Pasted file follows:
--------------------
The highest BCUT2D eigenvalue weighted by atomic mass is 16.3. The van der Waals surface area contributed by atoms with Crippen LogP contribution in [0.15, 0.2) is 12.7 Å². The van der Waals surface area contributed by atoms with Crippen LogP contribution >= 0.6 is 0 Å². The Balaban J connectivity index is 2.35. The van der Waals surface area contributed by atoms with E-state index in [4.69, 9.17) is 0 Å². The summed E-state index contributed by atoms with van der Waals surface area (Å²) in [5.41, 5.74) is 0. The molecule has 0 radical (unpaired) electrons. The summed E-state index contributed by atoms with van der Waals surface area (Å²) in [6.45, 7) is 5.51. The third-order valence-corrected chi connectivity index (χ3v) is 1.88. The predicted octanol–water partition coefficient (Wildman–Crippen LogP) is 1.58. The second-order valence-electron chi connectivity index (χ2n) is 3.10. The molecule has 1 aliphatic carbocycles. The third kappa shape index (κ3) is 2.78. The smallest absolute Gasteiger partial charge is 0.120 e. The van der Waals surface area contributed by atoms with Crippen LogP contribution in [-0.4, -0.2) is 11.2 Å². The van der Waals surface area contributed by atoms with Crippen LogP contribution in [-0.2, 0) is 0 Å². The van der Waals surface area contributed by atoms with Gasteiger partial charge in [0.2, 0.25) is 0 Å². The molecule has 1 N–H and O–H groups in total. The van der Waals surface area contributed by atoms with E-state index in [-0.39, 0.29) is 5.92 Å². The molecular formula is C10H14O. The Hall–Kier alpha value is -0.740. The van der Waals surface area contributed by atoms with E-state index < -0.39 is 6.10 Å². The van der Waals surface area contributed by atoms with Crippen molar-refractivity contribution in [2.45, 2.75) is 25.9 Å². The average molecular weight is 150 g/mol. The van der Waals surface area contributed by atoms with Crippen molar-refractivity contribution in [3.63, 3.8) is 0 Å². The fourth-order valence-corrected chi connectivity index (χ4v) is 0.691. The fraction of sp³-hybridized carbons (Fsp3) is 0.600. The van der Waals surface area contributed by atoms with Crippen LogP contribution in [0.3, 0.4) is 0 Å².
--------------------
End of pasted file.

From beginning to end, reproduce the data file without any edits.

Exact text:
The highest BCUT2D eigenvalue weighted by atomic mass is 16.3. The van der Waals surface area contributed by atoms with Crippen LogP contribution in [0.15, 0.2) is 12.7 Å². The van der Waals surface area contributed by atoms with Crippen LogP contribution >= 0.6 is 0 Å². The Balaban J connectivity index is 2.35. The van der Waals surface area contributed by atoms with E-state index in [4.69, 9.17) is 0 Å². The summed E-state index contributed by atoms with van der Waals surface area (Å²) in [5.41, 5.74) is 0. The molecule has 0 radical (unpaired) electrons. The summed E-state index contributed by atoms with van der Waals surface area (Å²) in [6.45, 7) is 5.51. The third-order valence-corrected chi connectivity index (χ3v) is 1.88. The predicted octanol–water partition coefficient (Wildman–Crippen LogP) is 1.58. The second-order valence-electron chi connectivity index (χ2n) is 3.10. The molecule has 1 aliphatic carbocycles. The third kappa shape index (κ3) is 2.78. The smallest absolute Gasteiger partial charge is 0.120 e. The van der Waals surface area contributed by atoms with Crippen LogP contribution in [-0.4, -0.2) is 11.2 Å². The van der Waals surface area contributed by atoms with Crippen LogP contribution in [-0.2, 0) is 0 Å². The van der Waals surface area contributed by atoms with Gasteiger partial charge in [0.2, 0.25) is 0 Å². The molecule has 1 N–H and O–H groups in total. The van der Waals surface area contributed by atoms with E-state index in [-0.39, 0.29) is 5.92 Å². The molecular formula is C10H14O. The Hall–Kier alpha value is -0.740. The van der Waals surface area contributed by atoms with E-state index < -0.39 is 6.10 Å². The van der Waals surface area contributed by atoms with Crippen molar-refractivity contribution in [2.45, 2.75) is 25.9 Å². The average molecular weight is 150 g/mol. The van der Waals surface area contributed by atoms with Crippen molar-refractivity contribution in [3.63, 3.8) is 0 Å². The fourth-order valence-corrected chi connectivity index (χ4v) is 0.691. The fraction of sp³-hybridized carbons (Fsp3) is 0.600. The van der Waals surface area contributed by atoms with Crippen LogP contribution in [0.3, 0.4) is 0 Å².